SEOUL, Feb. 26 (UPI) -- The United States and South Korea will postpone their annual joint military training exercises over concerns about the spread of the coronavirus, their combined command announced on Thursday.
"The containment efforts for COVID-19 and the safety of [South Korean] and U.S. service members were prioritized in making this decision," the Combined Forces Command said in a statement. The CFC, part of United States Forces Korea, has operational control over more than 600,000 active-duty military personnel from both countries.
The announcement comes one day after the first American soldier tested positive for COVID-19. The 23-year-old man was stationed at Camp Carroll, located about 12 miles from the southeastern city of Daegu, and remains under self-quarantine, the military announced.
In addition to Camp Carroll, the soldier also visited nearby Camp Walker, and officials are "conducting contact tracing to determine whether any others may have been exposed," USFK said Wednesday.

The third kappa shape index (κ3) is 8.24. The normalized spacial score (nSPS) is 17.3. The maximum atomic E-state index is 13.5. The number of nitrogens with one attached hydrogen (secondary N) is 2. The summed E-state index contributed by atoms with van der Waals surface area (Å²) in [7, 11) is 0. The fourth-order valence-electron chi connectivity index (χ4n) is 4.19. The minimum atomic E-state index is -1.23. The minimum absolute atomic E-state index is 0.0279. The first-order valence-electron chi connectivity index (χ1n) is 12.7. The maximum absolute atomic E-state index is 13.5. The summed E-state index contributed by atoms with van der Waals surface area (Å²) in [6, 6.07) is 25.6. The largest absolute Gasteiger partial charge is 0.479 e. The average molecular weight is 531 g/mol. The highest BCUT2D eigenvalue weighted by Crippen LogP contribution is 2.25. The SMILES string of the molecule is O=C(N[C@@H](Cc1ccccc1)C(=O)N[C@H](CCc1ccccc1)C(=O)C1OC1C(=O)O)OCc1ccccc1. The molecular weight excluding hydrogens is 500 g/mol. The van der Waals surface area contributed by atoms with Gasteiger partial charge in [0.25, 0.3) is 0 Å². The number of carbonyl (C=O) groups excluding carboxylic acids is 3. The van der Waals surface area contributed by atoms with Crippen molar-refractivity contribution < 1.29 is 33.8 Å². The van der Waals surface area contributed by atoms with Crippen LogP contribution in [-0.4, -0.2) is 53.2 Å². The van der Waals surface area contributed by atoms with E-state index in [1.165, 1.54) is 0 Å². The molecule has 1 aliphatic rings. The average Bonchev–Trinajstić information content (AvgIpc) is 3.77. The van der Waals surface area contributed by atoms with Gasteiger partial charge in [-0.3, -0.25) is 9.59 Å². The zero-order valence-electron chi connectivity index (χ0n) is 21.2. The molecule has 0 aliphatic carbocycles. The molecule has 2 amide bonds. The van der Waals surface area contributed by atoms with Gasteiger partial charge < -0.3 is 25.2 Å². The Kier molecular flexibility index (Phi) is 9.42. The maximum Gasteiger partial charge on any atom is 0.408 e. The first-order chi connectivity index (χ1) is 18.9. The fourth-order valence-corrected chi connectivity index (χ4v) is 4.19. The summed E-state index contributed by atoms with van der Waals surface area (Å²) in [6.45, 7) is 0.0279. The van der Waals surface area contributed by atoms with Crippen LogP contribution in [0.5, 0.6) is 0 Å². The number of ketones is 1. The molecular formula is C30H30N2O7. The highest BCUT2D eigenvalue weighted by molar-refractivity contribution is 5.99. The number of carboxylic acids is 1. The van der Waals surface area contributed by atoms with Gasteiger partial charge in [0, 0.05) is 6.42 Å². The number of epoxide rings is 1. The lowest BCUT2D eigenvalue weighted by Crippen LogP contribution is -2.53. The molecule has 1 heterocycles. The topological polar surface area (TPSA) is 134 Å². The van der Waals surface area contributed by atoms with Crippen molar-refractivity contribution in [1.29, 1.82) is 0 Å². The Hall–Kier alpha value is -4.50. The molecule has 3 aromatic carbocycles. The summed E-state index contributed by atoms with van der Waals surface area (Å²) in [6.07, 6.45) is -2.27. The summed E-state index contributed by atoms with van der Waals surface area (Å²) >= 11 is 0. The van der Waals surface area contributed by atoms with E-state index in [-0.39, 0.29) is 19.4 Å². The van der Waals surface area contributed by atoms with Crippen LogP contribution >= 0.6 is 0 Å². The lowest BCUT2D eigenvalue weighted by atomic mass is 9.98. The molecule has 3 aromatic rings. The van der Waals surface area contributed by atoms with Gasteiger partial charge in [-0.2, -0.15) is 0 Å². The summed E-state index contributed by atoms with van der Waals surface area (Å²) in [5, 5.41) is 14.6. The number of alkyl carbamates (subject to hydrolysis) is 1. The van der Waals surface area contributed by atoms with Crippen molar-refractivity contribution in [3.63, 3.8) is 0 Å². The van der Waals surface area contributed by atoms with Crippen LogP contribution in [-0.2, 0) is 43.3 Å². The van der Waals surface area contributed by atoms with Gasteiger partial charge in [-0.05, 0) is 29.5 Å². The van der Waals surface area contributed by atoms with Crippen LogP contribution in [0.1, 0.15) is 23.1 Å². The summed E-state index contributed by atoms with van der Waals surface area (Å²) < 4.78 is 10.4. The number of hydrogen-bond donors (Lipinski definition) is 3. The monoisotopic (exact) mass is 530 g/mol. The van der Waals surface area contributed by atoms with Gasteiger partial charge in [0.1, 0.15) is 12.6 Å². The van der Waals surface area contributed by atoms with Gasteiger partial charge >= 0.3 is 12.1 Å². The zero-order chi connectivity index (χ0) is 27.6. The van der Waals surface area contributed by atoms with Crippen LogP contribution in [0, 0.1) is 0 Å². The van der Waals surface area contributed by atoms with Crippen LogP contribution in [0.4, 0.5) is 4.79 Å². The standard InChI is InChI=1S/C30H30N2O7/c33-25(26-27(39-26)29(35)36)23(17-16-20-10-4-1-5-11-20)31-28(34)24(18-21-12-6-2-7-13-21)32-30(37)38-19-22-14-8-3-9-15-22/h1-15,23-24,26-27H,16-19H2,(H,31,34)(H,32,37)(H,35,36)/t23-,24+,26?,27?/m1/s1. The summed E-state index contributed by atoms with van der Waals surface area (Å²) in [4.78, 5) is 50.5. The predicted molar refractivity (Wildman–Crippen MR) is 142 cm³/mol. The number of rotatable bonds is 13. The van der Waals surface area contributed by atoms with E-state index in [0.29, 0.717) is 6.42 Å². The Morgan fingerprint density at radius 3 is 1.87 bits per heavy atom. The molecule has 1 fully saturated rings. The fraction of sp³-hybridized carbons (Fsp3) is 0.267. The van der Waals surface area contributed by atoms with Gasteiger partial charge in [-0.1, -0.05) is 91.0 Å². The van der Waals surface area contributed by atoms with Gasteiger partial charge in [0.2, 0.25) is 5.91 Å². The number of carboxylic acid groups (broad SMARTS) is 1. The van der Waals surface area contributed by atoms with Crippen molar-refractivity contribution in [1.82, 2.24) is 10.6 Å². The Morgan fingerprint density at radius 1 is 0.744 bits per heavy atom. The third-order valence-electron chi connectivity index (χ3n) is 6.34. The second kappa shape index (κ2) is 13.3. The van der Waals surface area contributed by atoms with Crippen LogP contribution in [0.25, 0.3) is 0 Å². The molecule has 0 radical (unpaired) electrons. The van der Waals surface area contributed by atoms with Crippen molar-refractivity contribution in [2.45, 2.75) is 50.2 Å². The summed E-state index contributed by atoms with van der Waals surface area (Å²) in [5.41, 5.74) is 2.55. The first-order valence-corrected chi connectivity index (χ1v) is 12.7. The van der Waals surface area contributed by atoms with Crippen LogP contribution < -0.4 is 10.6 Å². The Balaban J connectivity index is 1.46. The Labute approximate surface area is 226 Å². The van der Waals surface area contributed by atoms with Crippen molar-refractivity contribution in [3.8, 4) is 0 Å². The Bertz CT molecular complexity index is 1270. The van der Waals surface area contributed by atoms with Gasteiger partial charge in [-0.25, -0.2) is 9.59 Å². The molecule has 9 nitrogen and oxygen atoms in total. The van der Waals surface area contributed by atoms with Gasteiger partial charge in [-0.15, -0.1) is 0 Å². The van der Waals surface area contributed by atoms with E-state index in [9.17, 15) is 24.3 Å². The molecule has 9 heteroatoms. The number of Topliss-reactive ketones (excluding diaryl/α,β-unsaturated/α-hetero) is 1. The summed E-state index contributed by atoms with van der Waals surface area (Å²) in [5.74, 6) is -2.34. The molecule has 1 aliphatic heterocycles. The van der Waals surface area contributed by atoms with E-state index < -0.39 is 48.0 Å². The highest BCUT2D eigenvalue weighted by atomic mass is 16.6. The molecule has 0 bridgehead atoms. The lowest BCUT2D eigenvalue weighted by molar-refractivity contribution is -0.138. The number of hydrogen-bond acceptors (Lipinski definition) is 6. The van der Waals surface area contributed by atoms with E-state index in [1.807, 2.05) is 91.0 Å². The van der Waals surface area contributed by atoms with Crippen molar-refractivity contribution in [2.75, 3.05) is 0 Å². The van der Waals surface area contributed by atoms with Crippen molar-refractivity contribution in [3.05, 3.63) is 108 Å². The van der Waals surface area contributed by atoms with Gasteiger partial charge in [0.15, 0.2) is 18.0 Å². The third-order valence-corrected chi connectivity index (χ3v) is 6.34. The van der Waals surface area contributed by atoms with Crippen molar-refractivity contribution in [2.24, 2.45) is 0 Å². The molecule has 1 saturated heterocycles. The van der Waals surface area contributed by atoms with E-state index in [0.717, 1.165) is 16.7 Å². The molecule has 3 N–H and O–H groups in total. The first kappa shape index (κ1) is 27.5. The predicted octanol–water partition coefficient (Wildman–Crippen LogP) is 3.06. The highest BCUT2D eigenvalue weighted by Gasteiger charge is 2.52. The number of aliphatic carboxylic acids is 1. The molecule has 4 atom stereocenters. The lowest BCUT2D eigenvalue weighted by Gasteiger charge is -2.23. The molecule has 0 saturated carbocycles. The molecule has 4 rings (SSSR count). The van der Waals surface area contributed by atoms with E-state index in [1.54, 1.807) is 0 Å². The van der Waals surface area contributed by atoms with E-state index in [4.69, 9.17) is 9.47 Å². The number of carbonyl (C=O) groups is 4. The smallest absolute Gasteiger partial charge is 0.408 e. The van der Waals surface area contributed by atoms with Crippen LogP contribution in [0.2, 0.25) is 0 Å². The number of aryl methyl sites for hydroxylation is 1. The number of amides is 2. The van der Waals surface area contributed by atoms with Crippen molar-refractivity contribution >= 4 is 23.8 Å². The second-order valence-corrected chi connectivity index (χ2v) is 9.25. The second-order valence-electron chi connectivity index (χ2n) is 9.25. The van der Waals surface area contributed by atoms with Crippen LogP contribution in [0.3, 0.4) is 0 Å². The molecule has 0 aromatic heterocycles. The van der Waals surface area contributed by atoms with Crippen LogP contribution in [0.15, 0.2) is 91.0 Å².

Earlier this week, the military announced that a USFK dependent, a 61-year-old woman, tested positive for COVID-19 and raised its risk level to "high" peninsula-wide.
The South Korean military has reported 21 cases of the coronavirus among its personnel and has placed roughly 9,500 soldiers under quarantine.
The CFC said that the decision to postpone the training was "not taken lightly" and that it was originally suggested by General Park Han-ki, chairman of South Korea's Joint Chiefs of Staff. U.S. General Robert Abrams, who commands the USFK, agreed to the postponement.
South Korea is battling an outbreak of COVID-19 cases, which have been centered around Daegu, a city of 2.5 million, and its surrounding areas.
On Thursday morning, the Korea Centers for Disease Control and Prevention announced 334 new confirmed cases of the coronavirus, bringing the country's overall total to 1,595.